Courtesy Columbian Theatre Foundation
The Grand Central Region harbors a treasure trove for the arts. Characters such as Mark Twain’s Tom Sawyer and Frank Baum’s Wizard of Oz have their roots and inspiration in America’s heartland. One of the nation’s largest film collections resides in the Kansas plains, and Missouri and Oklahoma offer noteworthy stops for exploring the story of jazz and the history of the banjo.
Mark Twain Boyhood Home and Museum
Fans of Huckleberry Finn and Tom Sawyer will want to spend time at the Mark Twain Boyhood Home and Museum, a complex of eight buildings that were inspirational to Twain’s stories. “Tom Sawyer” and “Becky Thatcher,” Hannibal’s ambassadors, greet groups that book through the convention and visitors bureau.
“Interest in Mark Twain never seems to waver,” said Megan Rapp, assistant director and group sales manager at the Hannibal Convention and Visitors Bureau. “Hannibal is one the few places that groups can go and see the buildings and landscape that inspired the author more than 100 years after the books were penned.”
Special lectures given by Henry Sweets, the museum’s curator for more than 30 years and an expert on Twain, give insights into the author. Sweet’s presentations include “Mark and Livy,” which details Twain’s relationship with his wife. Another lecture highlights Twain as an inventor who held several patents.
“We try to make every group experience special and something that people can’t get if they come to Hannibal individually,” said Rapp. “We offer complimentary welcome bags, lectures and itinerary planning for those who call the CVB.”
This year the museum created a CD to commemorate a Twain trifecta: the 100th anniversary of Twain’s death, the 175th anniversary of his birth and the 125th anniversary of the “Adventures of Huckleberry Finn.” The CD highlights Twain’s life in words and music. Clint Eastwood, Garrison Keillor, Jimmy Buffett and Brad Paisley are among the featured artists.
Oz Museum and the Columbian Theatre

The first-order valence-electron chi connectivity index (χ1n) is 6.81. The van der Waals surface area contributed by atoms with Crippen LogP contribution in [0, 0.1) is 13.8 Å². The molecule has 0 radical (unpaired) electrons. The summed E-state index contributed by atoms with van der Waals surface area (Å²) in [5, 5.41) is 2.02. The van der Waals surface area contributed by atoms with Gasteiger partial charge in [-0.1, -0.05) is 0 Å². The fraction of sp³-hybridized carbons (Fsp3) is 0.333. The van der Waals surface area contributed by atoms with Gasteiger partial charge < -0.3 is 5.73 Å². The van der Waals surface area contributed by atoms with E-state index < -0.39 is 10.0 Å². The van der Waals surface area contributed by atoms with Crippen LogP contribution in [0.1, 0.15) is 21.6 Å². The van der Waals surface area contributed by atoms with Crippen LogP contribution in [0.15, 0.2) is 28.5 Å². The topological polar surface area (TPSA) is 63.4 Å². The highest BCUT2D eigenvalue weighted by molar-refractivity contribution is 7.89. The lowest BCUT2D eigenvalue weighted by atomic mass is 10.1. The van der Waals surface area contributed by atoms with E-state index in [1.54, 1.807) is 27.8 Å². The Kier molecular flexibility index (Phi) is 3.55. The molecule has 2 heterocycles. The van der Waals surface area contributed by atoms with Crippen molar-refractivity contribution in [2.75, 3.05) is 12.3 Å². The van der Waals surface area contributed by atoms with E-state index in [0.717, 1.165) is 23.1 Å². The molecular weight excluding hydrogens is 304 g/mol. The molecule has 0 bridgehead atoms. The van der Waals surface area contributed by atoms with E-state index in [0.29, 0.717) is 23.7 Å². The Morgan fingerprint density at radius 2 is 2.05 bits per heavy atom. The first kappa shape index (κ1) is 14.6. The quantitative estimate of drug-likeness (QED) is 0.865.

Although “somewhere over the rainbow” remains just that, there’s no place to celebrate “The Wizard of Oz” quite like the Oz Museum and the Columbian Theatre. At the museum, groups step through the screen door on Auntie Em’s front porch and enter Oz. At every turn, life-sized vignettes portray scenes from the 1939 movie.
First-edition books, personal items and memorabilia are just some of the thousands of items on display. Some date to 1900, the book’s first year of publication. There’s even a black-and-white silent version of the movie that loops continuously.
“Four years ago, we brought in a new permanent collection, and the exhibits change periodically,” said executive director Clint Stueve. “On display are two of the four remaining flying monkeys. They were actually miniature replicas made out of rubber.”
In 2014, the Columbian Theatre will host its biannual production of “The Wizard of Oz.” Local and regional performers make up the talented cast. Toto, a local cairn terrier, plays Dorothy’s beloved sidekick.
The Columbian Theatre’s ties to Oz date to the 1893 Chicago World’s Fair, part of the Columbian Exposition. That fair was referred to as the “White City” because of its spectacular architecture, waterways, exhibits and white buildings. It provided the inspiration for author Frank Baum’s Emerald City.
“J.C. Rogers, a local banker, brought back a railroad boxcar of decorative arts from that fair,” said Stueve. “I believe we hold the largest collection of decorative arts from that Columbian Exposition, including six massive murals, the first floor’s limestone facade, columns and many decorative accents.”
When the elevator doors open after the 650-foot ride down to the Kansas Underground Salt Museum, a hush usually falls over the groups of visitors. This is one amazing underground adventure. Visitors are astounded by the cavernous Great Hall, once an ancient Permian Sea, and its shimmering salt walls.
“We introduce visitors to the different salts and by-products of the mining process,” said executive director Linda Schmitz. “There’s a long trough where people can literally get up to their elbows in salt.”
Groups walk through galleries and learn about mining through equipment that’s been abandoned for 90 years. The Salt Mine Express train travels on old rails and ties to a “raw” area where miners left behind trash, now considered treasure, and more equipment. An additional Dark Ride via trams explores more of the mine with time for visitors to harvest their own salt as a souvenir.
“What has gone down into the mine since 1923 has stayed in the mine, and it’s pretty amazing stuff,” said Schmitz. “It’s the only experience of its kind in the Western Hemisphere; all the others are in Europe.”
Afterward, groups stroll through the vault that stores 7 million documents and thousands of original Hollywood movies, including “Gone With the Wind” and “The Wizard of Oz.” The movie, costume and prop exhibit includes items from “Batman,” “Superman,” “The Matrix” and many more.